10. Y. Sun, J. Park, D. N. Stephens, J. A. Jo, L. Sun, J. M. Cannata, R. M. Saroufeem, K. K. Shung, and L. Marcu, “Development of a dual-modal tissue diagnostic system combining time-resolved fluorescence spectroscopy and ultrasonic backscatter microscopy,” Rev. Sci. Instrum. 80(6), 065104 (2009). [CrossRef] [PubMed]
  11. J. Yuan, S. Rhee, and X. N. Jiang, “60 MHz PMN-PT based 1-3 composite transducer for IVUS imaging,” Proc. IEEE IUS, 682–685 (2008).
  12. B. Wang, J. L. Su, J. Amirian, S. H. Litovsky, R. Smalling, and S. Emelianov, “Detection of lipid in atherosclerotic vessels using ultrasound-guided spectroscopic intravascular photoacoustic imaging,” Opt. Express 18(5), 4889–4897 (2010). [CrossRef] [PubMed]
  13. D. N. Stephens, J. Park, Y. Sun, T. Papaioannou, and L. Marcu, “Intraluminal fluorescence spectroscopy catheter with ultrasound guidance,” J. Biomed. Opt. 14(3), 030505 (2009). [CrossRef] [PubMed]
  14. A. B. Karpiouk, B. Wang, and S. Y. Emelianov, “Development of a catheter for combined intravascular ultrasound and photoacoustic imaging,” Rev. Sci. Instrum. 81(1), 014901 (2010). [CrossRef] [PubMed]
  15. Y. H. Sun, R. Liu, D. S. Elson, C. W. Hollars, J. A. Jo, J. Park, Y. Sun, and L. Marcu, “Simultaneous time- and wavelength-resolved fluorescence spectroscopy for near real-time tissue diagnosis,” Opt. Lett. 33(6), 630–632 (2008). [CrossRef] [PubMed]
  16. Y. H. Sun, Y. Sun, D. Stephens, H. Xie, J. Phipps, R. Saroufeem, J. Southard, D. S. Elson, and L. Marcu, “Dynamic tissue analysis using time- and wavelength-resolved fluorescence spectroscopy for atherosclerosis diagnosis,” Opt. Express 19(5), 3890–3901 (2011). [CrossRef] [PubMed]
  17. J. M. Cannata, T. A. Ritter, W. H. Chen, R. H. Silverman, and K. K. Shung, “Design of efficient, broadband single-element (20-80 MHz) ultrasonic transducers for medical imaging applications,” IEEE Trans. Ultrason. Ferroelectr. Freq. Control 50(11), 1548–1557 (2003). [CrossRef] [PubMed]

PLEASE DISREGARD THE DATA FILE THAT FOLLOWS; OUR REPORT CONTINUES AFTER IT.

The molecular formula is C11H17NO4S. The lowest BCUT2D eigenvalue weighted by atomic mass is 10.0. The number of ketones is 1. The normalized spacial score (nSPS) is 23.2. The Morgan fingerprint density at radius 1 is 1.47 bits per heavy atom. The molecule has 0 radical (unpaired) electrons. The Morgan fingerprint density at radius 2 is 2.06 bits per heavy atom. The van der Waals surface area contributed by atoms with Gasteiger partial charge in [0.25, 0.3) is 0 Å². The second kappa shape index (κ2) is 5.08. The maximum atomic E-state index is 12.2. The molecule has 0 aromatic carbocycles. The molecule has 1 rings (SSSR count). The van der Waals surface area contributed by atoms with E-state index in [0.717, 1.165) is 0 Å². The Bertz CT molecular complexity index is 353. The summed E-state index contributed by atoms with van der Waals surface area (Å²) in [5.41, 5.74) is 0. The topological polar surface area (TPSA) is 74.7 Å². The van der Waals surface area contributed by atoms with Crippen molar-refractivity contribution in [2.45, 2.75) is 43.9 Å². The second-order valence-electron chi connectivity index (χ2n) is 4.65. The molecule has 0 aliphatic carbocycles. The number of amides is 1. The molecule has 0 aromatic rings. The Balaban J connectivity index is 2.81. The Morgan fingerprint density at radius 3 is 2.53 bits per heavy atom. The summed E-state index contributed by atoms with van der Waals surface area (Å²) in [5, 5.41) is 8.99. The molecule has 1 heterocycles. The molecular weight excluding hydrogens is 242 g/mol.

18. J. A. Jo, Q. Fang, T. Papaioannou, J. D. Baker, A. H. Dorafshar, T. Reil, J. H. Qiao, M. C. Fishbein, J. A. Freischlag, and L. Marcu, “Laguerre-based method for analysis of time-resolved fluorescence data: application to in-vivo characterization and diagnosis of atherosclerotic lesions,” J. Biomed. Opt. 11(2), 021004 (2006). [CrossRef] [PubMed]
  19. Y. H. Sun, J. Phipps, D. S. Elson, H. Stoy, S. Tinling, J. Meier, B. Poirier, F. S. Chuang, D. G. Farwell, and L. Marcu, “Fluorescence lifetime imaging microscopy: in vivo application to diagnosis of oral carcinoma,” Opt. Lett. 34(13), 2081–2083 (2009). [CrossRef] [PubMed]
  20. Y. Sun, J. E. Phipps, M. Lam, H. Xie, M. C. Fishbein, J. M. Cannata, K. Kirk Shung, and L. Marcu, “Characterization of atherosclerotic plaques using combined time-resolved fluorescence spectroscopy and ultrasonic backscatter microscopy,” SPIE, 7883D–83, San Francisco, CA (2011).
  21. S. Y. Emelianov, S. R. Aglyamov, A. B. Karpiouk, S. Mallidi, S. Park, S. Sethuraman, J. Shah, R. W. Smalling, J. M. Rubin, and W. G. Scott, “Synergy and applications of combined ultrasound, elasticity, and photoacoustic imaging,” Proc. of IEEE Ultrasonics Symposium, 405–415 (2006).
  22. C. Studholme, D. L. G. Hill, and D. J. Hawkes, “An overlap invariant entropy measure of 3D medical image alignment,” Pattern Recognit. 32(1), 71–86 (1999). [CrossRef]
  23. L. Marcu, J. A. Jo, Q. Fang, T. Papaioannou, T. Reil, J. H. Qiao, J. D. Baker, J. A. Freischlag, and M. C. Fishbein, “Detection of rupture-prone atherosclerotic plaques by time-resolved laser-induced fluorescence spectroscopy,” Atherosclerosis 204(1), 156–164 (2009). [CrossRef] [PubMed]
  24. L. Marcu, W. S. Grundfest, and M. C. Fishbein, “Time-resolved laser-induced fluorescence spectroscopy for staging atherosclerotic lesions,” Handbook of Biomedical Fluorescence12, 397–430 (2003).
  25. L. Marcu, J. A. Jo, Q. Fang, T. Papaloannou, J. H. Qiao, M. C. Fishbein, J. D. Baker, and J. A. Freischlag, “Detection of high-risk atherosclerotic plaques by time-resolved laser induced fluorescence spectroscopy,” Circulation 112, U678 (2005).
  26. S. Sathyanarayana, S. Carlier, W. Li, and L. Thomas, “Characterisation of atherosclerotic plaque by spectral similarity of radiofrequency intravascular ultrasound signals,” EuroIntervention 5(1), 133–139 (2009). [CrossRef] [PubMed]
  27. S. Sethuraman, J. H. Amirian, S. H. Litovsky, R. W. Smalling, and S. Y. Emelianov, “Ex vivo characterization of atherosclerosis using intravascular photoacoustic imaging,” Opt. Express 15(25), 16657–16666 (2007). [CrossRef] [PubMed]
  28. H. Xie, J. Bec, Y. Sun, and L. Marcu, “Development of an intravascular diagnostic system integrating an IVUS-guided rotational fiber optics catheter for time-resolved fluorescence spectroscopy,” 7890–15, SPIE, San Francisco, CA (2011).